Vehicle Routing By Ant Colony Optimization

When ants seek out food, each individual ant leaves chemical signals marking its path from the nest to the sustenance. As more and more ants go out foraging, closer sources and more efficient pathways to those spots are more clearly marked by an aggregation of signals, while less optimal routes literally fade away. Computer scientists are improving vehicle routing for delivering everything from parcels to gasoline using a similar algorithm based on this ant colony optimization. Virtual ants travel various paths involving multiple stops until an ideal tack rises above the others.

Image: tomfs

Bird Beak Bullet Train

One consequence of running the 200-mile-per-hour Japanese Shinkansen Bullet Train was noise pollution. Pressure built up in front of the snub-nosed train as it went through tunnels, causing a sonic boom upon exit. To fix the problem, engineers stole a trick from the kingfisher, a bird with a beak that tapers from stem to tip, allowing it to smoothly dive into water. By outfitting the train with a similar nose and by making subtle changes to the electrical rods that feed it power, the Shinkansen got as much as a 20-mile-per-hour speed bump and uses 15% less energy. And no more sonic booms.

Image: markkilner

Bee’s Eye View Of Collision Avoidance

In 2008, Nissan unveiled a small robotic car it had designed to showcase a new crash avoidance system modeled after the bee. The insect is able to navigate without hitting objects or other bees thanks to its compound eye that allows it to survey a full 300 degrees surrounding it. Nissan engineers translated the abilities of the compound eye into a laser range finder, which monitors an 180-degree arc to detect possible obstacles and relies on an “instinctive” reaction algorithm of acceleration/deceleration and rotation to avoid them.

Image: Andreas

From Fish to Bionic Mercedes

The “nose” to body ratio of the boxfish, which is native to the Indian and Pacific Oceans, is low, allowing it to encounter less drag as it moves because water flows out of its path. Mercedes took inspiration from the boxfish for its Bionic concept car, which theoretically could have offered a fuel economy of 84 miles per gallon of gas. The concept was unveiled in 2007, so it’s pretty clear that it isn’t hitting showrooms anytime soon. But elements of the Bionic likely will surface in a Mercedes sooner or later (if they haven’t already).

Image: richard ling

Sharkskin-based Drag-reducing Car Covering

Sharks seemingly glide through the ocean thanks to microscopic bumps on their skin that cause tiny vortices of water to collect at their sides, reducing drag on their bodies and speeding their movements. Texas-based company SkinzWraps created FastSkinz to bring that advantage to the automobile. The car covering is studded with tiny divots, like those on the surface of a golf ball, that, by reducing drag also increase fuel efficiency.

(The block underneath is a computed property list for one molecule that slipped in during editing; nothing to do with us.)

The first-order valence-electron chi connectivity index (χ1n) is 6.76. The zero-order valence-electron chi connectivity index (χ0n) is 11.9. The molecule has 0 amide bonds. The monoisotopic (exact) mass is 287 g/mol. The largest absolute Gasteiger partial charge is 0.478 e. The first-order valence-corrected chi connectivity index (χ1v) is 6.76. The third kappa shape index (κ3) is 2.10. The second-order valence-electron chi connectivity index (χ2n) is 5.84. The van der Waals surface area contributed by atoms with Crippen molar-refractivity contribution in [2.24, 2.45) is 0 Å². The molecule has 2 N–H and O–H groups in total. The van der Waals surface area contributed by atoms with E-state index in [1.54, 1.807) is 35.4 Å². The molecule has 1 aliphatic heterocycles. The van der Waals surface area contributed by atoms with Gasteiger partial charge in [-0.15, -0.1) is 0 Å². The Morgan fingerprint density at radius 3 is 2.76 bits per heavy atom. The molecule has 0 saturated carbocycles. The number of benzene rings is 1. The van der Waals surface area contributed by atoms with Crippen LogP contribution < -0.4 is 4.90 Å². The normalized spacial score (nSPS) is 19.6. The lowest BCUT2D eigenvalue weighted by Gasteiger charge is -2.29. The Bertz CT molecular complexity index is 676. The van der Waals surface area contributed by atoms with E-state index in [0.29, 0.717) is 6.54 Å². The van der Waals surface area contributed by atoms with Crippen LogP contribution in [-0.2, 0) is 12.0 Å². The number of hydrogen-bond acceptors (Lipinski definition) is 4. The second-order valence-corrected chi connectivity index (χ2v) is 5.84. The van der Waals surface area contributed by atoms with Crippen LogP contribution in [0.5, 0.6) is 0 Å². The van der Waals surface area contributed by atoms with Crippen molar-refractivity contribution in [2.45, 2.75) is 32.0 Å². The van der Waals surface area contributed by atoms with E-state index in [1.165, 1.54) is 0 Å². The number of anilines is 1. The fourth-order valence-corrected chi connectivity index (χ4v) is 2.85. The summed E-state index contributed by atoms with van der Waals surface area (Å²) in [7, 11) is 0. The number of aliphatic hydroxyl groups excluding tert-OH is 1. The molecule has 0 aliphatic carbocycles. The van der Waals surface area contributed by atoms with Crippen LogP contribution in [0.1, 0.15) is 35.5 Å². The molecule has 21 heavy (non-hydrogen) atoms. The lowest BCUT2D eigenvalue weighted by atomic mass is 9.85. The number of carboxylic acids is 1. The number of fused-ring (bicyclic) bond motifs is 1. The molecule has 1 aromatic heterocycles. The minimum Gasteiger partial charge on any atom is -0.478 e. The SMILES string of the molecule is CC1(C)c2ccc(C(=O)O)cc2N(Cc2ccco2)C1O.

Image: Vintage Lulu

Ant-inspired Aid Necessities Transporter (A.N.T)

It’s obvious that biomimickers like ants. Australian industrial designer Bryan Lee was impressed by the ant’s ability to carry up to 50 times its weight, as well as its behavioral diligence in transporting food and materials to its hive. He based his A.N.T. (Aid Necessities Transporter) aid transport system on the insects. Transformer-type aid vehicles can speed out to areas where they’re needed and then shape-shift to become hauling vehicles that can carry loads from much-needed food to emergency housing.

Image: adambermingham

Shipping Made Easier Through Water Ferns

Water ferns don’t stay wet long. On their surfaces are tiny hydrophobic hairs with hydrophilic tips that essentially result in a pocket of air that keeps nearly the entire plant from actually being wet. By understanding how the fern accomplishes this waterproof quality, researchers at the University of Bonn in Germany are attempting to develop a coating that could be put on the hull of container ships to lower the behemoths’ fuel consumption by up to 10%.

Image: James Marvin Phelps

Next Gen Travel Networks Via Slime Mold

Japanese researchers put a single-celled slime mold on a surface and surrounded it with oat flakes dispersed in locations that represented the distribution of stations of the country’s high-speed rail network. Amazingly, the mold branched off and reached each morsel as efficiently as possible, by connecting the shortest distances between points--eventually approximating the actual railway map. It even managed the same task when topographical elements were added to the task. Scientists believe that the humble protist could inspire mathematical models that might govern future transport networks to achieve higher energy efficiency.

Image: frankenstoen

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Bird Beaks On Trains And Bee Eyes On Cars: Biomimicry In Transportation

We might have planes, trains, and automobiles, but nature has a monopoly on creatures that can move around as quickly and efficiently as possible. Now everyone from car designers to city planners are looking to the natural world for inspiration in better ways of getting us from point A to point B.

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